There Is certainly logic In this atti
tude taken by Ue canine masseur al
ways remembcrng tho swell dog
dinner and the exceedingly high prices
paid for the pets by those who fancy
them
When a certain gentleman in this city
gave 2500 for a prUe French bulldog
ho probably had no Ilea of engaging a
man to give the animal physical culture
massage and manicure treatment but if
the dog needed such attentions he would
undoubtedly bo receiving them no mat
ter what the cost
Tho phjBlcal development of the pet
dog may be made symmetrical hastened
here or retarded there as may be nec
essary and his appearance and value
may be vastly Improved by proper exer
cise massage and manicure treatment
His spirits may be kept high and his life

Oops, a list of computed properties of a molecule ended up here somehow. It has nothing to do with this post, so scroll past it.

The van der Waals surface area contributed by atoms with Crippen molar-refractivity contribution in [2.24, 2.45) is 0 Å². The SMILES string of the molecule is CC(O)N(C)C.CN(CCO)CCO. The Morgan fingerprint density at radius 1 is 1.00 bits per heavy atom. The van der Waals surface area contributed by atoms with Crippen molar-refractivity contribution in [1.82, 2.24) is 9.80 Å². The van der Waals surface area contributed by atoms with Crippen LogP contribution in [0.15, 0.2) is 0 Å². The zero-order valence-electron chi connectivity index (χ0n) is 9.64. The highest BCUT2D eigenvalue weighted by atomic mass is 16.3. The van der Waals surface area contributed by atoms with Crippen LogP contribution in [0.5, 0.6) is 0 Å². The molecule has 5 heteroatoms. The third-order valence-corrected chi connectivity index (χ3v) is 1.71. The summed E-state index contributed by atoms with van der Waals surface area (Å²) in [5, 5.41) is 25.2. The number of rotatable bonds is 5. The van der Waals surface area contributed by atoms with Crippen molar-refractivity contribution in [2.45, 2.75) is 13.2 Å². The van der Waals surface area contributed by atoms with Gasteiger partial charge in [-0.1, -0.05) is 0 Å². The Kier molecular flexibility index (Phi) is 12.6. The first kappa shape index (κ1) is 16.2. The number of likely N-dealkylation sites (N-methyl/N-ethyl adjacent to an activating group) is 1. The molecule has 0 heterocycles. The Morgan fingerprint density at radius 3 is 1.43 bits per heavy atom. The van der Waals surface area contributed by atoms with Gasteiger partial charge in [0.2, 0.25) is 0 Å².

prolonged That is my specialty says
the operator
The patrons of the dog masseur in
clude many of the wealthiest people of
the Capital Politicians financiers and
physicians who are dog owners enlist his
services while ladif3 whese receptiona
are social events as well as others vho
live In more obscure luxury combine to
add to his receipts
In general says the masseur your
hunting dog or the animal that accom
panies Its master on his walkj does not
require massage or physical culture ex
cept perhaps In infancy The exercise
he obtains is adequtac But the great
number of valuable pets particularly
those or women kept in tho house and
pampered and fed to repletion need ar
tificial exercise to leep them In health
My sjsteni supplies it
In additon to the massage in which
the animal Is manipulated from ic lp
of its nose to the furthermost ejid e f tfs
tail tho pet dog rnm
cl ps files and stratghtens the irnrla
clavs and ho inspects its teth and
keeps them in order The fur i arcful
ly brushed and when njecssary Is
shampooed In short the animal has
every luxury that can be secured at the
hands of a first clasi valet